The Indian Defence Ministry shortly will float a limited global tender for procurement of sophisticated escort jamming systems for its Air Force’s Jaguar combat fleet, allowing the British-made aircraft to suppress enemy strategic air defense systems and protect itself during deep penetration missions.
A senior Defence Ministry official said the $50 million tender will be floated in September, inviting overseas defense firms — including Israel’s Elbit and Israel Aircraft Industries, France’s Thales and Britain’s BAE SYSTEMS — to supply escort jammers for one squadron of 18 Jaguar aircraft.
Once these systems are mounted, the Jaguar aircraft will be able to jam enemy radar and, using anti-radiation missiles likely to be procured in the future, destroy ground radar stations.
Escort jammers also would enable the Jaguars to detect incoming beyond-visual-range missiles and effectively jam an enemy’s early warning radar and C4I systems.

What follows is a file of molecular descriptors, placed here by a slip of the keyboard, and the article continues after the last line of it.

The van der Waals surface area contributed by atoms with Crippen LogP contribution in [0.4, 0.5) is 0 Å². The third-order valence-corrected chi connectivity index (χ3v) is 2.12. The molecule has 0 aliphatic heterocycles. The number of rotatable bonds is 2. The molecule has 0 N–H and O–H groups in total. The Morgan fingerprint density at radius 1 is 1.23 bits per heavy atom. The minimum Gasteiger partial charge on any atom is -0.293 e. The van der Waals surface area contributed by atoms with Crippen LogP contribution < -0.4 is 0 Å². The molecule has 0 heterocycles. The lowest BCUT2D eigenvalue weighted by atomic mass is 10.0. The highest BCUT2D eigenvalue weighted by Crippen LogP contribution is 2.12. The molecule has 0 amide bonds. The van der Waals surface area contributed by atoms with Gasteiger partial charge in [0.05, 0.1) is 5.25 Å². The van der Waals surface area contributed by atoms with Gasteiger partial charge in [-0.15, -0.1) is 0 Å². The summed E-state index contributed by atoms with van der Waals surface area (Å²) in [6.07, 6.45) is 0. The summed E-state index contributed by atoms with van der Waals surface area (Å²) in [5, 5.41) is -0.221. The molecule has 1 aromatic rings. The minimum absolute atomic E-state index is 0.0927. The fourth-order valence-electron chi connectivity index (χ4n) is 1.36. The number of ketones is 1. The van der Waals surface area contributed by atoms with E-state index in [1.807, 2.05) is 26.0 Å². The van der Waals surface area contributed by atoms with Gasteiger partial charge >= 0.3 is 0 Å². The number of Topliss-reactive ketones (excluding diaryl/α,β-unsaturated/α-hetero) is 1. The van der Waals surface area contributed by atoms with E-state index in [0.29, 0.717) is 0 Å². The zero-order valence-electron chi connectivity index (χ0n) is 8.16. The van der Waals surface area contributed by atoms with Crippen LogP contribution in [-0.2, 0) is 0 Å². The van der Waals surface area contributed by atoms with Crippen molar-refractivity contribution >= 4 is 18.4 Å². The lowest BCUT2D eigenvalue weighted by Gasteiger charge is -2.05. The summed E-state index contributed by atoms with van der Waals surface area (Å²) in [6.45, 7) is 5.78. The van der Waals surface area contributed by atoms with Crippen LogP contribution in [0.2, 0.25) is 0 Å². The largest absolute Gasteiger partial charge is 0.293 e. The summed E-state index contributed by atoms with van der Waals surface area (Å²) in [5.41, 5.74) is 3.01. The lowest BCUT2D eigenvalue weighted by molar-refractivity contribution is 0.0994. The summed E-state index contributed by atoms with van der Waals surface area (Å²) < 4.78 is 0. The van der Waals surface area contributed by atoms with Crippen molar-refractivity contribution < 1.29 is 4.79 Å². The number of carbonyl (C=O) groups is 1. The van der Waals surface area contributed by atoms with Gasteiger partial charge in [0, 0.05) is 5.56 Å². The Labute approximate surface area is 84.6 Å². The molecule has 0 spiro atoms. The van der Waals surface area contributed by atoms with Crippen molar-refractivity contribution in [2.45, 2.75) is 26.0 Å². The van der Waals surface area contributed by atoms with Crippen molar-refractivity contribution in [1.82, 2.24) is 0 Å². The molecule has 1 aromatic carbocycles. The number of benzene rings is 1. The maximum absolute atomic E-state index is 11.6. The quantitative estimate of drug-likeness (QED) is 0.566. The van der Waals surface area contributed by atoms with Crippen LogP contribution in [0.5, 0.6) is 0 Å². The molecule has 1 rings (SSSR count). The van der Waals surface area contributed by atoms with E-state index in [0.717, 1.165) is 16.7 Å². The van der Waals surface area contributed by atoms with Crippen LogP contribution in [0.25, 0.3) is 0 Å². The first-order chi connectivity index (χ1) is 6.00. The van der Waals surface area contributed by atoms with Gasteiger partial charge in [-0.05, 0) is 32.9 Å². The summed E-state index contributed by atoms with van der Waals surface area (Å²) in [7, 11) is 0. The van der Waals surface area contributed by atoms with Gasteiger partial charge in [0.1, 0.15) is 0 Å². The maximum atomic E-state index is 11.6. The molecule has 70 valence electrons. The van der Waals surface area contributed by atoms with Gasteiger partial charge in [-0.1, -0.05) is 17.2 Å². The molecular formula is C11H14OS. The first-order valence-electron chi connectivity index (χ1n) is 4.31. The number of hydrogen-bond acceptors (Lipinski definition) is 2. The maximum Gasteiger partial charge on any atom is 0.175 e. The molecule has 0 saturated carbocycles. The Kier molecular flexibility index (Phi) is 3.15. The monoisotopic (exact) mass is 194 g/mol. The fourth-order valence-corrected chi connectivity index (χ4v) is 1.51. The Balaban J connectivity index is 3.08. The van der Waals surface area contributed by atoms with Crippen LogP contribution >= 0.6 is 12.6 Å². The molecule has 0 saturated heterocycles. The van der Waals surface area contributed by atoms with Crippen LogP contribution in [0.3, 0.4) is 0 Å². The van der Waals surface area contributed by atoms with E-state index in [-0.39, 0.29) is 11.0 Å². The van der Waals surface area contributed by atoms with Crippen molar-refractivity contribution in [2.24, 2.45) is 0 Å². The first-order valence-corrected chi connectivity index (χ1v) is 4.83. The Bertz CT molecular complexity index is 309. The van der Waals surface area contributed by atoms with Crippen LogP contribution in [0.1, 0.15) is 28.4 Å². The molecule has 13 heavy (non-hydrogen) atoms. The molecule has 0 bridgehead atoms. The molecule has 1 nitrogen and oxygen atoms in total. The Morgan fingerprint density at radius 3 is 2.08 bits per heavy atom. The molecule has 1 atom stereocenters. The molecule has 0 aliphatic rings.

State-owned Hindustan Aeronautics Ltd. (HAL), Bangalore, has completed upgrades to the first 17 of 29 Air Force Jaguars. The upgraded aircraft, which can carry nuclear weapons, is the mainstay of the Air Force.
The twin-seater Jaguars are deep-strike penetration fighters fitted with India’s Navigation and Warfare Attack System (NAVWAS), which will help the Air Force enhance its firepower. The upgraded NAVWAS was developed jointly by HAL and the Defense Avionics Research Establishment, Bangalore. The plane’s avionics suite equips the upgraded Jaguars for night attacks. The Jaguar’s mission computer was developed by the state-owned Defence Research and Development Organisation (DRDO) and the software by HAL and DRDO.
The Indian Air Force has lost 40 of the 140 Jaguars it procured beginning in the 1980s.